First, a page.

Under the provisions of the New York Constitution of 1821, 32 Senators were elected on general tickets in eight senatorial districts for four-year terms. They were divided into four classes, and every year eight Senate seats came up for election. Assemblymen were elected countywide on general tickets to a one-year term, the whole Assembly being renewed annually.
State Senator John Sudam died on April 13, 1835; and State Senator John G. Stower resigned on September 29, 1835; leaving vacancies in the Second and Fifth District.
Canal Commissioner Michael Hoffman resigned on May 6, 1835. On May 9, the Legislature elected Heman J. Redfield to succeed Hoffman, but Redfield declined to take office. During the recess of the Legislature, Gov. Marcy appointed John Bowman to fill the vacancy temporarily.
At this time there were two political parties: the Democratic Party and the Whig Party.
The State election was held from November 2 to 4, 1835. State Senator Chauncey J. Fox (8th D.) was re-elected. Henry Floyd-Jones (1st D.), John Hunter, Ebenezer Lounsbery (both 2nd D.), James Powers (3rd D.), David Spraker (4th D.), Micah Sterling (5th D.), George Huntington (6th D.), John Beardsley (7th D.) and Assemblyman David Wager (5th D.) were also elected to the Senate. Fox was a Whig, the other nine were Democrats.
The Legislature met for the regular session at the Old State Capitol in Albany on January 5, 1836; and adjourned on May 26.
Charles Humphrey (D) was re-elected Speaker.
Upon taking their seats in the Senate, Hunter and Lounsbery (2nd D.), and Sterling and Wager (5th D.), drew lots to decide which one of the two senators elected in each district would serve the short term, and which one the full term. Lounsbery and Wager drew the short term, and Hunter and Sterling the full term.
On January 6, Attorney General Greene C. Bronson was appointed to the New York Supreme Court.
On January 9, the Legislature confirmed Gov. Marcy's recess appointment of John Bowman as Canal Commissioner.
On January 12, the Legislature elected Congressman Samuel Beardsley to succeed Bronson as Attorney General.
On February 1, the Legislature re-elected Secretary of State John A. Dix, State Comptroller Azariah C. Flagg and State Treasurer Abraham Keyser.
On May 20, State Senator John C. Kemble resigned after accusations of fraudulent and corrupt stock trading.
On Saturday, May 21, the Senate rejected a motion to expel Isaac W. Bishop, and adjourned.
On Monday morning, May 23, at the beginning of the session, State Senators Samuel Young and Myndert Van Schaick resigned their seats, stating they would not sit together with persons who refused to expel Bishop after finding him "guilty of moral and official misconduct." About half an hour later Bishop resigned his seat too.
Later on May 23, the Legislature passed "An act authorizing the appointment of an additional acting Canal Commissioner," and on May 25, the Legislature elected William Baker to the office.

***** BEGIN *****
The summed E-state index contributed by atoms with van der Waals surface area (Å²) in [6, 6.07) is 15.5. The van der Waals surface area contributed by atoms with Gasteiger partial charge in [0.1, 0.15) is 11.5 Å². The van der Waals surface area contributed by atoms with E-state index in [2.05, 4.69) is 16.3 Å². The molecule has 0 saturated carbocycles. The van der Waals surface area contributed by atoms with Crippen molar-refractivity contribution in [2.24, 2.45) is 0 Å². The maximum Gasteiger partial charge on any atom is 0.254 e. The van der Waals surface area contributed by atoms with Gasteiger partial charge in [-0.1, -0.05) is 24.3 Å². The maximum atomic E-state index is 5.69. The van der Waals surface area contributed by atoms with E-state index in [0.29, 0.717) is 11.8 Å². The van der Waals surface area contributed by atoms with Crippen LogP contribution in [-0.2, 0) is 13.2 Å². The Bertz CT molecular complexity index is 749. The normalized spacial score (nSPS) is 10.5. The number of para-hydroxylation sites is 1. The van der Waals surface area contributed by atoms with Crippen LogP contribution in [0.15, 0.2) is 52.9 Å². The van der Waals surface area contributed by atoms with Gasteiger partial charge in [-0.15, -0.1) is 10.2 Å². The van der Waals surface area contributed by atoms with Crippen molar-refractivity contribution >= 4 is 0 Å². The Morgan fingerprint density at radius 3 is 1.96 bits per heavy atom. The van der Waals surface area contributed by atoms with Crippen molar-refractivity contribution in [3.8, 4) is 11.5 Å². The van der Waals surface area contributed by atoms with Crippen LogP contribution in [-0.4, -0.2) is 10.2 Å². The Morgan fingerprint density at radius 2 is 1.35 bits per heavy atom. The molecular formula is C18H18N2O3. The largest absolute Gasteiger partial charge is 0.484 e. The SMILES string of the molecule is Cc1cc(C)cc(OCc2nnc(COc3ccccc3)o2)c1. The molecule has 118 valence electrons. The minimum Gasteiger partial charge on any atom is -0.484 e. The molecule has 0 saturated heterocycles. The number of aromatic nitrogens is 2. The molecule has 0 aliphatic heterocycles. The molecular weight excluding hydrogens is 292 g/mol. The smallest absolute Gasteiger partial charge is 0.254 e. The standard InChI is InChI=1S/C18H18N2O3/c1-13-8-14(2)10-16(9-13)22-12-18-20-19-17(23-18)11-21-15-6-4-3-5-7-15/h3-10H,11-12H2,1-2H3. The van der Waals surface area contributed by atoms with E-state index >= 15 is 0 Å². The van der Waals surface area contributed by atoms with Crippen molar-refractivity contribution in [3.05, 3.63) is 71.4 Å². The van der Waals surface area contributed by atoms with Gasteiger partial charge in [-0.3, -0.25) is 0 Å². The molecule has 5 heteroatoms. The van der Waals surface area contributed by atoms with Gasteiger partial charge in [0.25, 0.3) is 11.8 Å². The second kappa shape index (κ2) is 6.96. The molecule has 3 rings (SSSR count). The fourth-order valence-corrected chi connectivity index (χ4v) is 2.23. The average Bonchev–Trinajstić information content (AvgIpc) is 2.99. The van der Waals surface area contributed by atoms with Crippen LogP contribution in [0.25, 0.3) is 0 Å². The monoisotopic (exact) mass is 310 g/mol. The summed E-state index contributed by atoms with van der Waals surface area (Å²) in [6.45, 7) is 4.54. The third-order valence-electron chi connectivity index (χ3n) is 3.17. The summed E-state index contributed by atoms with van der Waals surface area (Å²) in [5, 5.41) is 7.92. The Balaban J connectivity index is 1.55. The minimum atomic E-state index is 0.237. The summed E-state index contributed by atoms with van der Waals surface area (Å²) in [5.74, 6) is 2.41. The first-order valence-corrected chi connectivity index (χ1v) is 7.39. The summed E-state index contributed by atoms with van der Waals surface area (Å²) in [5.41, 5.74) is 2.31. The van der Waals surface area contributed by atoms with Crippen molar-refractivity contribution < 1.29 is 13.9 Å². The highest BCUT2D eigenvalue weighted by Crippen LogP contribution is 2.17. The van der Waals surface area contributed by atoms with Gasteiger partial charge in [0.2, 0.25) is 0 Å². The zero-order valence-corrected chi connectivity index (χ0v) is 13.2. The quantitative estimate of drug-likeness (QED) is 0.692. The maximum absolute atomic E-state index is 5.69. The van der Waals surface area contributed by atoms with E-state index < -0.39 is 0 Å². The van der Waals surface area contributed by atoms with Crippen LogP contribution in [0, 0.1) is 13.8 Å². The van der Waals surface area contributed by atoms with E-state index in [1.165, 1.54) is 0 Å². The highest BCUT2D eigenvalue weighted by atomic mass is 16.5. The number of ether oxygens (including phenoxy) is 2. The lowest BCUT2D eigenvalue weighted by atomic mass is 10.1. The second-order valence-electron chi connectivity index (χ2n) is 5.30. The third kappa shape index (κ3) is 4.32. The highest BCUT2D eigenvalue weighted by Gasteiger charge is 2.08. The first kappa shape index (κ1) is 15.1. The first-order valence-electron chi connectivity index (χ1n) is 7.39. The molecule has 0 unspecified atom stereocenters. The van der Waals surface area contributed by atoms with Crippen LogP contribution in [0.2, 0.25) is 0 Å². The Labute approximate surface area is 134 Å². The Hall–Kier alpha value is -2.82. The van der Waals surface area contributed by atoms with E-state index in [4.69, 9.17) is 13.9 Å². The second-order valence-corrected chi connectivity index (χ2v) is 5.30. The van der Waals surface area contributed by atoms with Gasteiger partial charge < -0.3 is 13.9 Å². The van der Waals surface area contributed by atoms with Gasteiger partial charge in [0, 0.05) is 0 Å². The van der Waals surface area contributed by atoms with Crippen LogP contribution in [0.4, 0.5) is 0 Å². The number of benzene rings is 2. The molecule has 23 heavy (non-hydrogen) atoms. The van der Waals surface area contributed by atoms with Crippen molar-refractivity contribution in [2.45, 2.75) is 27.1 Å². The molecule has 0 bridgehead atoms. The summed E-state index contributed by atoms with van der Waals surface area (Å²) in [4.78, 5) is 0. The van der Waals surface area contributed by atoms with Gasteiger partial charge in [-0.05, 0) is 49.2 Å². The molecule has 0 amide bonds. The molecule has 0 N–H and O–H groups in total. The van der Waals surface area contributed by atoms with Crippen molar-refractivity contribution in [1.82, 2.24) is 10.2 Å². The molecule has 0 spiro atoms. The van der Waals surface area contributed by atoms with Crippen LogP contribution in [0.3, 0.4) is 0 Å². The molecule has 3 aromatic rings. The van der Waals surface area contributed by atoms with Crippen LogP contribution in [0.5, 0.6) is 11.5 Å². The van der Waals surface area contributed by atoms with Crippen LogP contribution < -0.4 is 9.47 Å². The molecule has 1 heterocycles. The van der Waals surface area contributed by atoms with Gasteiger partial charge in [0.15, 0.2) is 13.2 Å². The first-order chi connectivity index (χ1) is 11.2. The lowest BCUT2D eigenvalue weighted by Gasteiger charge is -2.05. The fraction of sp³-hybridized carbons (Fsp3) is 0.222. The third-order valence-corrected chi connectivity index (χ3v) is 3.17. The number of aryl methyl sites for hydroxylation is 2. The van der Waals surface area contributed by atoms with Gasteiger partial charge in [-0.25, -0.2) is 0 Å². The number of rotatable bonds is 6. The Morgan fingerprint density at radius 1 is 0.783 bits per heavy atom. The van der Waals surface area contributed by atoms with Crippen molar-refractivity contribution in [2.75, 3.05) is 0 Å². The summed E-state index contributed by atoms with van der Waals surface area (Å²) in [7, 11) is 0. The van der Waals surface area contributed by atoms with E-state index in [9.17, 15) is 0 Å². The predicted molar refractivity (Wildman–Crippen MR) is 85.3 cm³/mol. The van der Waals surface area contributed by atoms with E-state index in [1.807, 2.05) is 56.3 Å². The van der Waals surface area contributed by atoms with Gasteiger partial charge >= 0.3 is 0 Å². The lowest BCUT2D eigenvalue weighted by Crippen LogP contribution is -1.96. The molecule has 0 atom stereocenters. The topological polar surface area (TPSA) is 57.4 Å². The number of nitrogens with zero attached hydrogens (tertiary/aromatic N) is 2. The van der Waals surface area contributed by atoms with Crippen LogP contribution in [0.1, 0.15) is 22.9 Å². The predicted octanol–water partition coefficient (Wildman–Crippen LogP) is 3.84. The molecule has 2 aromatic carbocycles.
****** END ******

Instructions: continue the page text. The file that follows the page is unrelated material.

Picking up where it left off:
On May 23, the Legislature also re-apportioned the Senate and Assembly districts, according to the State census of 1835. Queens and Suffolk counties were transferred from the First to the Second District; Delaware County from the Second to the Third; Herkimer County from the Fifth to the Fourth; Otsego from the Sixth to the Fifth; Allegany, Cattaraugus and Livingston counties from the Eighth to the Sixth; and Cortland County from the Sixth to the Seventh. The total number of assemblymen remained 128. The new county of Chemung was apportioned one seat. Allegany, Cattaraugus, Chautauqua, Erie, Genesee, Kings, Niagara, Oswego and Steuben counties gained one seat each; New York County gained two; and Cayuga, Dutchess, Herkimer, Oneida, Otsego, Rensselaer, Saratoga, Seneca, Tioga, Tompkins, Washington and Westchester counties lost one seat each.
The Democratic state convention met on September 14 at Herkimer and nominated Gov. Marcy and Lt. Gov. Tracy for re-election; and an electoral ticket pledged to Martin Van Buren for President and Richard M. Johnson for Vice President.
The Whig state convention nominated Jesse Buel for Governor, and Gamaliel H. Barstow for Lieutenant Governor; and an electoral ticket pledged to William Henry Harrison for President.
The Equal Rights Party state convention met on September 15 at Utica; Robert Townsend Jr. was Chairman. They nominated Isaac S. Smith, of Buffalo, for Governor; and Moses Jaques, of New York City, for Lieutenant Governor.The First District (4 seats) consisted of Kings, New York, Queens, Richmond and Suffolk counties.
The Second District (4 seats) consisted of Delaware, Dutchess, Orange, Putnam, Rockland, Sullivan, Ulster and Westchester counties.
The Third District (4 seats) consisted of Albany, Columbia, Greene, Rensselaer, Schenectady and Schoharie counties.
The Fourth District (4 seats) consisted of Clinton, Essex, Franklin, Hamilton, Montgomery, St. Lawrence, Saratoga, Warren and Washington counties.
The Fifth District (4 seats) consisted of Herkimer, Jefferson, Lewis, Madison, Oneida and Oswego counties.
The Sixth District (4 seats) consisted of Broome, Chenango, Cortland, Otsego, Steuben, Tioga and Tompkins counties.
The Seventh District (4 seats) consisted of Cayuga, Onondaga, Ontario, Seneca, Wayne and Yates counties.
The Eighth District (4 seats) consisted of Allegany, Cattaraugus, Chautauqua, Erie, Genesee, Livingston, Monroe, Niagara and Orleans counties.
The asterisk (*) denotes members of the previous Legislature who continued in office as members of this Legislature. David Wager changed from the Assembly to the Senate.Clerk: John F. Bacon
The asterisk (*) denotes members of the previous Legislature who continued as members of this Legislature.Clerk: Philip Reynolds Jr.
Sergeant-at-Arms: Daniel Dygert
Doorkeeper: William Powell
Assistant Doorkeeper: Daniel Sweatman